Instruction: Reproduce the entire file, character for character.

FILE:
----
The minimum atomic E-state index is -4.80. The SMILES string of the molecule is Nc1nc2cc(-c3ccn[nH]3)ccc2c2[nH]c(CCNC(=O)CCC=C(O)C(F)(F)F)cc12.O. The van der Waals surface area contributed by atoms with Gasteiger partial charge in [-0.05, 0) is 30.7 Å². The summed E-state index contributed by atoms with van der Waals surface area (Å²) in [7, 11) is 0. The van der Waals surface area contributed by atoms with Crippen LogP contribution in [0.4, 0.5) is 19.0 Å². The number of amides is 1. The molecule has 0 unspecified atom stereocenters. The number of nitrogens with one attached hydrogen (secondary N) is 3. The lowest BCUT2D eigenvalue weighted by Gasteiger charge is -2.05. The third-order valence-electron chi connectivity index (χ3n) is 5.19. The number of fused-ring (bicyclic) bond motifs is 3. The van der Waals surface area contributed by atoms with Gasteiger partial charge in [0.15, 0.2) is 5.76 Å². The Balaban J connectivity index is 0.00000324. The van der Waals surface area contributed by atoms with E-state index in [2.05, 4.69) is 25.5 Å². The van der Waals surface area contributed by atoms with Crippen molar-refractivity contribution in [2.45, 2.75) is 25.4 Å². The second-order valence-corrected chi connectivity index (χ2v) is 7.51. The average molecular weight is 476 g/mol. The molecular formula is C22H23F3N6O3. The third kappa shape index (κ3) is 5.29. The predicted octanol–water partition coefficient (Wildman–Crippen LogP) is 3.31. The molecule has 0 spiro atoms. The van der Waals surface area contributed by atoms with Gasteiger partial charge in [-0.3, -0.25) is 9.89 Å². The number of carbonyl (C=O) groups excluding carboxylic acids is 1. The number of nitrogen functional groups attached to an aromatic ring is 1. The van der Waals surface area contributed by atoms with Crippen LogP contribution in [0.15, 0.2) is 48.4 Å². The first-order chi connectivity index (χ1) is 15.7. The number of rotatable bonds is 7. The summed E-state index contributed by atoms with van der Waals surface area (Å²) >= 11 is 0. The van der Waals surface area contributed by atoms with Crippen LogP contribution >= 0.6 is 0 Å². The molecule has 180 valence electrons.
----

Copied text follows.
The minimum atomic E-state index is -4.80. The SMILES string of the molecule is Nc1nc2cc(-c3ccn[nH]3)ccc2c2[nH]c(CCNC(=O)CCC=C(O)C(F)(F)F)cc12.O. The van der Waals surface area contributed by atoms with Gasteiger partial charge in [-0.05, 0) is 30.7 Å². The summed E-state index contributed by atoms with van der Waals surface area (Å²) in [7, 11) is 0. The van der Waals surface area contributed by atoms with Crippen LogP contribution in [0.4, 0.5) is 19.0 Å². The number of amides is 1. The molecule has 0 unspecified atom stereocenters. The number of nitrogens with one attached hydrogen (secondary N) is 3. The lowest BCUT2D eigenvalue weighted by Gasteiger charge is -2.05. The third-order valence-electron chi connectivity index (χ3n) is 5.19. The number of fused-ring (bicyclic) bond motifs is 3. The van der Waals surface area contributed by atoms with Gasteiger partial charge in [0.15, 0.2) is 5.76 Å². The Balaban J connectivity index is 0.00000324. The van der Waals surface area contributed by atoms with E-state index in [2.05, 4.69) is 25.5 Å². The van der Waals surface area contributed by atoms with Crippen molar-refractivity contribution in [2.45, 2.75) is 25.4 Å². The second-order valence-corrected chi connectivity index (χ2v) is 7.51. The average molecular weight is 476 g/mol. The molecular formula is C22H23F3N6O3. The third kappa shape index (κ3) is 5.29. The predicted octanol–water partition coefficient (Wildman–Crippen LogP) is 3.31. The molecule has 0 spiro atoms. The van der Waals surface area contributed by atoms with Gasteiger partial charge in [-0.3, -0.25) is 9.89 Å². The number of carbonyl (C=O) groups excluding carboxylic acids is 1. The number of nitrogen functional groups attached to an aromatic ring is 1. The van der Waals surface area contributed by atoms with Crippen LogP contribution in [0.15, 0.2) is 48.4 Å². The first-order chi connectivity index (χ1) is 15.7. The number of rotatable bonds is 7. The summed E-state index contributed by atoms with van der Waals surface area (Å²) >= 11 is 0. The van der Waals surface area contributed by atoms with Crippen LogP contribution >= 0.6 is 0 Å². The molecule has 180 valence electrons.